• Germany gave full support and requested the Commission’s long-term strategy proposal earlier;


  • Austria looked forward to working with Poland on COP24 during its next Presidency;
  • it was important to send out a good message. Climate goals were not being tackled enough. Work Programme was essential;


  • Sweden stressed the importance of the Talanoa dialogue during COP24;
  • it was necessary to take the lead of the process and make most out of the dialogue;
  • it was essential that the Commission presented the proposal in the beginning of 2019. This would allow the Council sufficient time to discuss the proposal to ensure that the EU was ready to present its long-term strategy under the Paris Agreement.


  • the Emissions Gap Report (2017) showed that EU was far behind the goals set in Paris. The clock was ticking and every COP was a major milestone;
  • it was important that the EU remained a leader in the process. Long-term goals needed to provide guidance for national strategies. He called on the Commission to make a long-term strategy proposal at the beginning of 2019.


  • the implementation package needed to be adopted and satisfactory to all;
  • Luxembourg agreed with Portugal and other MS on the importance of the long-term emission reduction strategy;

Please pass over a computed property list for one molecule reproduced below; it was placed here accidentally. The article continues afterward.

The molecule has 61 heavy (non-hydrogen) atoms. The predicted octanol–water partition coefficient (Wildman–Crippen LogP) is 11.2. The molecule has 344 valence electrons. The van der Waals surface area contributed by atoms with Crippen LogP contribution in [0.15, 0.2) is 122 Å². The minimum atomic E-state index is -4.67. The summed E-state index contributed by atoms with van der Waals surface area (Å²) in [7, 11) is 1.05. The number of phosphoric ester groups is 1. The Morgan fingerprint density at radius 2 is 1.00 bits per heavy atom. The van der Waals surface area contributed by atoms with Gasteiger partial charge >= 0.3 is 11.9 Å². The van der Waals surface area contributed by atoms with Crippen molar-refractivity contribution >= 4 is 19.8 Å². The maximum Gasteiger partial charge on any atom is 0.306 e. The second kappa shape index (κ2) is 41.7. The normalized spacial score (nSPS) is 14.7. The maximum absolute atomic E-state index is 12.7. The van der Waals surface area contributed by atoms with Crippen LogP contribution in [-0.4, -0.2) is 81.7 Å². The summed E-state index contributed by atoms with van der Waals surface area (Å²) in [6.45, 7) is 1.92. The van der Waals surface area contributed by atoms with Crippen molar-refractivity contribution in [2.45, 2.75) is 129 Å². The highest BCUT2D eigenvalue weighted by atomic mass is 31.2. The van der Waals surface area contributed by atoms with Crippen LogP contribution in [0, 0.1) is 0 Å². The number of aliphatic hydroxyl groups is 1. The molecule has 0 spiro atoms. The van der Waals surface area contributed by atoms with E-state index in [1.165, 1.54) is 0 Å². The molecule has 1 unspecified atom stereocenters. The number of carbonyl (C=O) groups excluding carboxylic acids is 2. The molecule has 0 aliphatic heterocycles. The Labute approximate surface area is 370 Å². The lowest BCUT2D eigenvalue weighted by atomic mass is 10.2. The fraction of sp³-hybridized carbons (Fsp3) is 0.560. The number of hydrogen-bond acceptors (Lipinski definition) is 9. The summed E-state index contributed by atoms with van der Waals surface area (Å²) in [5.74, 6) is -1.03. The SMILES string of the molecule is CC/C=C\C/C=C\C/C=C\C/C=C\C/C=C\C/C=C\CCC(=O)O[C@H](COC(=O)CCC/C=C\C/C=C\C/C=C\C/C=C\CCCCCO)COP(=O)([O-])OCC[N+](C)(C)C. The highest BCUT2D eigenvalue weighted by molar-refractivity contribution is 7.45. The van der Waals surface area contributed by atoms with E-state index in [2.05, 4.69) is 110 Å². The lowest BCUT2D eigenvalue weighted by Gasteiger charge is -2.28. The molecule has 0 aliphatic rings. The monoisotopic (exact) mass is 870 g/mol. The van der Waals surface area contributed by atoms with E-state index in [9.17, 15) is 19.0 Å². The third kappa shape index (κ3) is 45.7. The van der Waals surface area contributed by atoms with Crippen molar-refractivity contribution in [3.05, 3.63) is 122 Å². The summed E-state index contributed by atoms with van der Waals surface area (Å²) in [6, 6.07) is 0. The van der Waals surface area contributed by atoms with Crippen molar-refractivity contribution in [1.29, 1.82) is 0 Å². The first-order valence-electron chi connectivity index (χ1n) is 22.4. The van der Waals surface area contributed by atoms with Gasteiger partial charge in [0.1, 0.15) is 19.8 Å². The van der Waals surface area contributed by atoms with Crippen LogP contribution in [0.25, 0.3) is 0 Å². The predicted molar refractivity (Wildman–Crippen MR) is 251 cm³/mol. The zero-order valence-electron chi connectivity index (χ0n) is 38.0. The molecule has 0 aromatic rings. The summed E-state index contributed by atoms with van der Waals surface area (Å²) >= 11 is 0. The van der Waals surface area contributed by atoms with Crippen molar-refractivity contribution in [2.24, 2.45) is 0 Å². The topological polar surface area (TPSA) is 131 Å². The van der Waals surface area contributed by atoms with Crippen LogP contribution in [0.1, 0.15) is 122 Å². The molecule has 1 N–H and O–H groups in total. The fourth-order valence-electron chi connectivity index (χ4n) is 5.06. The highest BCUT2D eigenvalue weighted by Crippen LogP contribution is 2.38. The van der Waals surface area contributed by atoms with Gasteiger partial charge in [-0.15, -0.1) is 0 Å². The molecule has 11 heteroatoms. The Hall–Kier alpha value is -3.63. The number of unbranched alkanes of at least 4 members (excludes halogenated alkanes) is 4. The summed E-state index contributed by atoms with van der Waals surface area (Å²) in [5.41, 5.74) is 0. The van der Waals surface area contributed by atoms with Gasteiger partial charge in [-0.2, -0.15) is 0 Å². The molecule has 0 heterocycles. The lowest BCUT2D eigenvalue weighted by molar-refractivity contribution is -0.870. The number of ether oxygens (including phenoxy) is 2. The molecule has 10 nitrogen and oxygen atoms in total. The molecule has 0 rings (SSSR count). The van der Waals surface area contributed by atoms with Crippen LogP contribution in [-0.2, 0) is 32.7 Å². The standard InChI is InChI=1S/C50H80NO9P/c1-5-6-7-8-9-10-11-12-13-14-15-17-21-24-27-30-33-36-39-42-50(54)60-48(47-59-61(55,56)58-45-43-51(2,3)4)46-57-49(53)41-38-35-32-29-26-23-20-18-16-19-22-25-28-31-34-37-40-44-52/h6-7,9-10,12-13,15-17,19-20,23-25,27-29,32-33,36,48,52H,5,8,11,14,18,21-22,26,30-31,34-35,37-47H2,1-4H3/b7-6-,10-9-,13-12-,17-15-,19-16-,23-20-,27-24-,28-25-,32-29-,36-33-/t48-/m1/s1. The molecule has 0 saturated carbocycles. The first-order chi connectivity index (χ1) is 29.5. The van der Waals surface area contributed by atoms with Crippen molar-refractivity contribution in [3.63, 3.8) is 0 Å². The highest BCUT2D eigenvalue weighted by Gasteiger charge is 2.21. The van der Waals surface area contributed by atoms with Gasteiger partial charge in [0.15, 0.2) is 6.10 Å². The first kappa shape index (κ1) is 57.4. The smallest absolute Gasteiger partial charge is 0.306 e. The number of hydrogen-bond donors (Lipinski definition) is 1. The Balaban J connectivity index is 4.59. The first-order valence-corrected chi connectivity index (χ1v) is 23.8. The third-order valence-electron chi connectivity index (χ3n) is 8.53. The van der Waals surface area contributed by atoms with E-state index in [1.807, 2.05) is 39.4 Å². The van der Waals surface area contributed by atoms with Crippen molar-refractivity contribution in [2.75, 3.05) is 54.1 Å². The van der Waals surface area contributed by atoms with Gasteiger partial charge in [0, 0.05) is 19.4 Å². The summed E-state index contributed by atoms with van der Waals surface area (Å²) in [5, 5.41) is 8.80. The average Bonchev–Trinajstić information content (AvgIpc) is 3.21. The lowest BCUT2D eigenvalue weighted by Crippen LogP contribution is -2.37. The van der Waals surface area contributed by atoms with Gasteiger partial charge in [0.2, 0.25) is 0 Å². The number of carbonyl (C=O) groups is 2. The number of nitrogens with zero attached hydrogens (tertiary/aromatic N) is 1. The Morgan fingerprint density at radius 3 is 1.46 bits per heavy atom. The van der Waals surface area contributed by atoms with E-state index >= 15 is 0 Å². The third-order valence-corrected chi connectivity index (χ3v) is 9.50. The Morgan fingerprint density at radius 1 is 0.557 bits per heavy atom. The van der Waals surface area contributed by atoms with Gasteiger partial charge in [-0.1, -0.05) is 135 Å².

• the strategy needed to consider ways in which the EU would achieve the net zero emission target by 2050. Delaying the publication beyond the beginning of 2019 would risk inconsistencies between energy and climate policies.


  • one of the key targets of the Talanoa dialogue was to promote and ensure strengthened ambitions with regards to Paris agreement targets. In line with the five year cycle of the Paris Agreement, Slovenia believed such discussion needed to start in the EU;
  • the early publication of the Commission’s strategy was of key importance.


  • the EU needed to demonstrate it followed up on commitments with tangible actions and delivered on what was promised;
  • the EU had demonstrated its commitments through LULUCF, ESR and the EU ETS;
  • Denmark also looked forward to the Commission’s communication.

The Netherlands

  • the Talanoa dialogue was essential;
  • The Netherlands joined MS and requested the long-term strategy.

The UK

  • the UK welcomed the commitment made by Poland;
  • there was a gap between country pledges and the pressure would increase with the new IPCC report.  It was vital the dialogue led to a clear political message.


  • 2018 would represent a framework of different policy areas coming together;
  • it was necessary to guarantee defined guidelines and rules for applying the Paris Agreement in a balanced way for all countries;
  • mitigation and transparency of action required flexibility.


  • Spain fully supported Poland;
  • the EU needed to be a leader in international negotiations;
  • the Talanoa dialogue was the next political milestone for the international community and an opportunity to share good results in complying with future goals.

Source: One Policy Place

The simultaneous interpretation of debates provided by the EU institutions serves only to facilitate communication amongst the participants in the meeting. It does not constitute an authentic record of proceedings. One Policy Place uses these translations so this text is only a guide and should not be relied on as an official account of the meeting. Only the original speech or the revised written translation of that speech is authentic.